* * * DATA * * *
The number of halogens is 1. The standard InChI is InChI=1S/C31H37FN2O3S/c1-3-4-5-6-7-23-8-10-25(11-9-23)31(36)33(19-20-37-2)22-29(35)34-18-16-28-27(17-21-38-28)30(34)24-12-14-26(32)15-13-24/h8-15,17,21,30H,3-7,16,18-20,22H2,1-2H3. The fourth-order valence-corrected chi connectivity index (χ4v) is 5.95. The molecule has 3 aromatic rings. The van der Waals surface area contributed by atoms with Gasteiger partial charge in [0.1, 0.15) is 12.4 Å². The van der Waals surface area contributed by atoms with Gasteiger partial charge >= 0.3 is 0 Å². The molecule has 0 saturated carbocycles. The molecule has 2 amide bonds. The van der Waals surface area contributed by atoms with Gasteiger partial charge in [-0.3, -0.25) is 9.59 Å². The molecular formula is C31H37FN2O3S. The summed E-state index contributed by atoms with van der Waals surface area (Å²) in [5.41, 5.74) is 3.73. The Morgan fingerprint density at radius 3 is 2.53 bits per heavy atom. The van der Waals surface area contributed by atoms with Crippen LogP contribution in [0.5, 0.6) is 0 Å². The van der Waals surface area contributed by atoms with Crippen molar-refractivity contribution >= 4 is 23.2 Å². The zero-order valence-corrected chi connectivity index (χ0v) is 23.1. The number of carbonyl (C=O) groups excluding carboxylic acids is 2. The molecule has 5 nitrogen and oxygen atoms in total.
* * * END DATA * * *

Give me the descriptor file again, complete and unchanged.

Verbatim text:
The number of halogens is 1. The standard InChI is InChI=1S/C31H37FN2O3S/c1-3-4-5-6-7-23-8-10-25(11-9-23)31(36)33(19-20-37-2)22-29(35)34-18-16-28-27(17-21-38-28)30(34)24-12-14-26(32)15-13-24/h8-15,17,21,30H,3-7,16,18-20,22H2,1-2H3. The fourth-order valence-corrected chi connectivity index (χ4v) is 5.95. The molecule has 3 aromatic rings. The van der Waals surface area contributed by atoms with Gasteiger partial charge in [0.1, 0.15) is 12.4 Å². The van der Waals surface area contributed by atoms with Gasteiger partial charge >= 0.3 is 0 Å². The molecule has 0 saturated carbocycles. The molecule has 2 amide bonds. The van der Waals surface area contributed by atoms with Gasteiger partial charge in [-0.3, -0.25) is 9.59 Å². The molecular formula is C31H37FN2O3S. The summed E-state index contributed by atoms with van der Waals surface area (Å²) in [5.41, 5.74) is 3.73. The Morgan fingerprint density at radius 3 is 2.53 bits per heavy atom. The van der Waals surface area contributed by atoms with Crippen LogP contribution in [0.5, 0.6) is 0 Å². The van der Waals surface area contributed by atoms with Crippen molar-refractivity contribution >= 4 is 23.2 Å². The zero-order valence-corrected chi connectivity index (χ0v) is 23.1. The number of carbonyl (C=O) groups excluding carboxylic acids is 2. The molecule has 5 nitrogen and oxygen atoms in total.